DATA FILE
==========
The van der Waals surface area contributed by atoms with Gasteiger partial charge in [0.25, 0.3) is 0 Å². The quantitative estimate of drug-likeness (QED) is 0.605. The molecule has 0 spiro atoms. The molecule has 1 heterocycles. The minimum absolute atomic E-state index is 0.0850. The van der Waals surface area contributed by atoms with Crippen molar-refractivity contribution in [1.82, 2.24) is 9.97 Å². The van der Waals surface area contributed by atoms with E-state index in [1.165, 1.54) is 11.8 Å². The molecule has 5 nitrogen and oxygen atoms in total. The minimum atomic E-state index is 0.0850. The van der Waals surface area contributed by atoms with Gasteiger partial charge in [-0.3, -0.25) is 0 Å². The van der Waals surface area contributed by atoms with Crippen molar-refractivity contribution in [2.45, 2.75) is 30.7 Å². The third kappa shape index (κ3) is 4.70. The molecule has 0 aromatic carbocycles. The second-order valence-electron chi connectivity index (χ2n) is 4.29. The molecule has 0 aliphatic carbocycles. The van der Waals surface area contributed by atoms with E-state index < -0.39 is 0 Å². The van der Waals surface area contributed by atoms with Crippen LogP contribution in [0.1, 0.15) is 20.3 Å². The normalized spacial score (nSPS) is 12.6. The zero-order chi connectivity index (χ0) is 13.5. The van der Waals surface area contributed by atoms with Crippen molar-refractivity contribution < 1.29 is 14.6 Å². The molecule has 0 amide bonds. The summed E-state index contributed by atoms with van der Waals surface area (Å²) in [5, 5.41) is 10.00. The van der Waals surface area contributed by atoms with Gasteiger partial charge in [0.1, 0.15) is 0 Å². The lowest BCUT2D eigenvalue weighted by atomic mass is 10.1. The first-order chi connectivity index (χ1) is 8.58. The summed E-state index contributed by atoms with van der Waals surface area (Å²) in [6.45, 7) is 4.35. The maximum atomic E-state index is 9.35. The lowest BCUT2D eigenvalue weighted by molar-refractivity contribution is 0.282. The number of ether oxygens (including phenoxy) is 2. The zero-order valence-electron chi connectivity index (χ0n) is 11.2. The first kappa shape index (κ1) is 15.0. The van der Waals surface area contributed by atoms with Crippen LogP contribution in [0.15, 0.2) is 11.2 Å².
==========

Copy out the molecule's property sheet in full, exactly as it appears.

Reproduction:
The van der Waals surface area contributed by atoms with Gasteiger partial charge in [0.25, 0.3) is 0 Å². The quantitative estimate of drug-likeness (QED) is 0.605. The molecule has 0 spiro atoms. The molecule has 1 heterocycles. The minimum absolute atomic E-state index is 0.0850. The van der Waals surface area contributed by atoms with Crippen molar-refractivity contribution in [1.82, 2.24) is 9.97 Å². The van der Waals surface area contributed by atoms with E-state index in [1.165, 1.54) is 11.8 Å². The molecule has 5 nitrogen and oxygen atoms in total. The minimum atomic E-state index is 0.0850. The van der Waals surface area contributed by atoms with Gasteiger partial charge in [-0.3, -0.25) is 0 Å². The van der Waals surface area contributed by atoms with Crippen molar-refractivity contribution in [2.45, 2.75) is 30.7 Å². The third kappa shape index (κ3) is 4.70. The molecule has 0 aromatic carbocycles. The second-order valence-electron chi connectivity index (χ2n) is 4.29. The molecule has 0 aliphatic carbocycles. The van der Waals surface area contributed by atoms with E-state index < -0.39 is 0 Å². The van der Waals surface area contributed by atoms with Crippen LogP contribution in [0.1, 0.15) is 20.3 Å². The normalized spacial score (nSPS) is 12.6. The zero-order chi connectivity index (χ0) is 13.5. The van der Waals surface area contributed by atoms with Crippen molar-refractivity contribution < 1.29 is 14.6 Å². The molecule has 0 amide bonds. The summed E-state index contributed by atoms with van der Waals surface area (Å²) in [5, 5.41) is 10.00. The van der Waals surface area contributed by atoms with Gasteiger partial charge in [0.1, 0.15) is 0 Å². The lowest BCUT2D eigenvalue weighted by atomic mass is 10.1. The first-order chi connectivity index (χ1) is 8.58. The summed E-state index contributed by atoms with van der Waals surface area (Å²) in [6.45, 7) is 4.35. The maximum atomic E-state index is 9.35. The lowest BCUT2D eigenvalue weighted by molar-refractivity contribution is 0.282. The number of ether oxygens (including phenoxy) is 2. The zero-order valence-electron chi connectivity index (χ0n) is 11.2. The first kappa shape index (κ1) is 15.0. The van der Waals surface area contributed by atoms with Crippen LogP contribution in [0.15, 0.2) is 11.2 Å².